I don't think that insisting on a distinction between objective reality and subjective experience qualifies as "epistemological imperialism". The central point of the skepticism is that phenomenological experience is not necessarily an experience of reality. I am able to imagine, dream, hallucuinate or misperceive a multitude of things that are not real, that have no objective existence. The ability to distinguish subjective experience from objective reality is a major component of mental health and it is the breakdown of this distinction that characterises certain psychoses. Part of the application of CBT to those with psychotic conditions is re-establishing a distinction between subjective experience and objective reality.[1] That is not to say that all religious people are mentally ill but rather to demonstrate that the distinction between subjectivity and objectivity is not only legitimate but vital.

The unreliability of subjective experience is one of the main reasons that experiment design exists as a discipline. If subjectivity were an adequate means of learning about the world then there would be no need for experimentation and instrumentation.
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05-01-2014, 10:48 PM
RE: [split] maklelan and others discuss evidence
Hobbyist? Please don't condescend. Sure, believers can base their worldview on personal revelation if they like. But since it isn't falsifiable or independently corroborated and since their core beliefs contradict evidence-based facts (and of course the competing claims of thousands of other religions) they need not include these as the basis of any apologetic. Of course ultimately experience is all they have. My read of the D&C is that it is quite satisfied with considering these experiences as valid 'evidence' of the fantastic and bazaar claims of Mormonism.

It's disappointing that you choose not to offer the reasons for your own belief in Mormon teaching, since you appear to acknowledge that its books are in error and its most revered prophets racist. I respect your privacy, but do you care to elaborate on your reticence? I've always been very curious about how intelligent people come to believe in Mormonism in particular, since it significantly ups the ante on credulity as compared with even Christianity.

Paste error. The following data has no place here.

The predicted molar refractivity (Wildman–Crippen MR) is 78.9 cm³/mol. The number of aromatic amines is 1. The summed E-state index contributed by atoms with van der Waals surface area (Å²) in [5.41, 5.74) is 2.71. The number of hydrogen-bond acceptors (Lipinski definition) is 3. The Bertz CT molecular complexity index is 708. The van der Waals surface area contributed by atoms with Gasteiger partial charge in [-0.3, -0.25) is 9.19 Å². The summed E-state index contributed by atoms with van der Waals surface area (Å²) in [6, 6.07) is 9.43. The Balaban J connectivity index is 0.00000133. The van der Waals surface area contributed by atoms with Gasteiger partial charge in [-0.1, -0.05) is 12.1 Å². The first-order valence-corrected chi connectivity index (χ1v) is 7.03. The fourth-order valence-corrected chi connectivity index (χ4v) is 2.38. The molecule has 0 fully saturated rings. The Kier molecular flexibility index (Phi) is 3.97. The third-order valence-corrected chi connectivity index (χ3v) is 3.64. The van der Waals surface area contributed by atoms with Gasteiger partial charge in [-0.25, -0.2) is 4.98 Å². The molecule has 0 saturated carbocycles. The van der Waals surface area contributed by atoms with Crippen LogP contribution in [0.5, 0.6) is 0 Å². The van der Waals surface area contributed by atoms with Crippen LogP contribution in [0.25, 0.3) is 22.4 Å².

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05-01-2014, 11:39 PM
RE: [split] maklelan and others discuss evidence
(05-01-2014 10:07 PM)maklelan Wrote:  .....a peculiarity I find among many hobbyist atheists, and particularly here, is the ostensible insistence that other people shouldn't be allowed to base their worldviews on their own experiences with reality, but rather exclusively on what other people tell them they are allowed to believe.


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06-01-2014, 05:22 AM
RE: [split] maklelan and others discuss evidence
(05-01-2014 10:07 PM)maklelan Wrote:  It's a species of epistemological imperialism that seems to me to conflict not only with a distrust of dogmatism, but also with an accurate knowledge of what exactly is the purview of scientific inquiry.

I think it's also a species of marketing. We don't wanna give any credence to the enemy. Big Grin

(05-01-2014 10:35 PM)Chippy Wrote:  The unreliability of subjective experience is one of the main reasons that experiment design exists as a discipline. If subjectivity were an adequate means of learning about the world then there would be no need for experimentation and instrumentation.

The guys that do experiments aren't objects. Tongue

(05-01-2014 10:48 PM)freetoreason Wrote:  Hobbyist? Please don't condescend.

Perhaps a misapplied generalization in your case, but hardly condescension.

And Taq, stop burning things. Big Grin

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06-01-2014, 05:44 AM (This post was last modified: 06-01-2014 05:56 AM by Chas.)
RE: [split] maklelan and others discuss evidence
(05-01-2014 10:07 PM)maklelan Wrote:  The "burning in the bosom" is just one traditional conceptualization of it, but yes, experiences are very important to the Latter-day Saint worldview. I won't be talking about my own personal beliefs and experiences here, but a peculiarity I find among many hobbyist atheists, and particularly here, is the ostensible insistence that other people shouldn't be allowed to base their worldviews on their own experiences with reality, but rather exclusively on what other people tell them they are allowed to believe. It's a species of epistemological imperialism that seems to me to conflict not only with a distrust of dogmatism, but also with an accurate knowledge of what exactly is the purview of scientific inquiry.

"Hobbyist atheists"? I call intellectual arrogance, with more than a soupçon of religious bigotry, on that.

People are welcome to view the world any way they want, but requiring evidence is not "epistemological imperialism". Someone's internal states are not objective evidence.

Skepticism is not a position; it is an approach to claims.
Science is not a subject, but a method.
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06-01-2014, 06:15 AM
RE: [split] maklelan and others discuss evidence
(06-01-2014 05:44 AM)Chas Wrote:  "Hobbyist atheists"? I call intellectual arrogance...

You would know... Angel

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06-01-2014, 06:34 AM
RE: [split] maklelan and others discuss evidence
(06-01-2014 06:15 AM)houseofcantor Wrote:  
(06-01-2014 05:44 AM)Chas Wrote:  "Hobbyist atheists"? I call intellectual arrogance...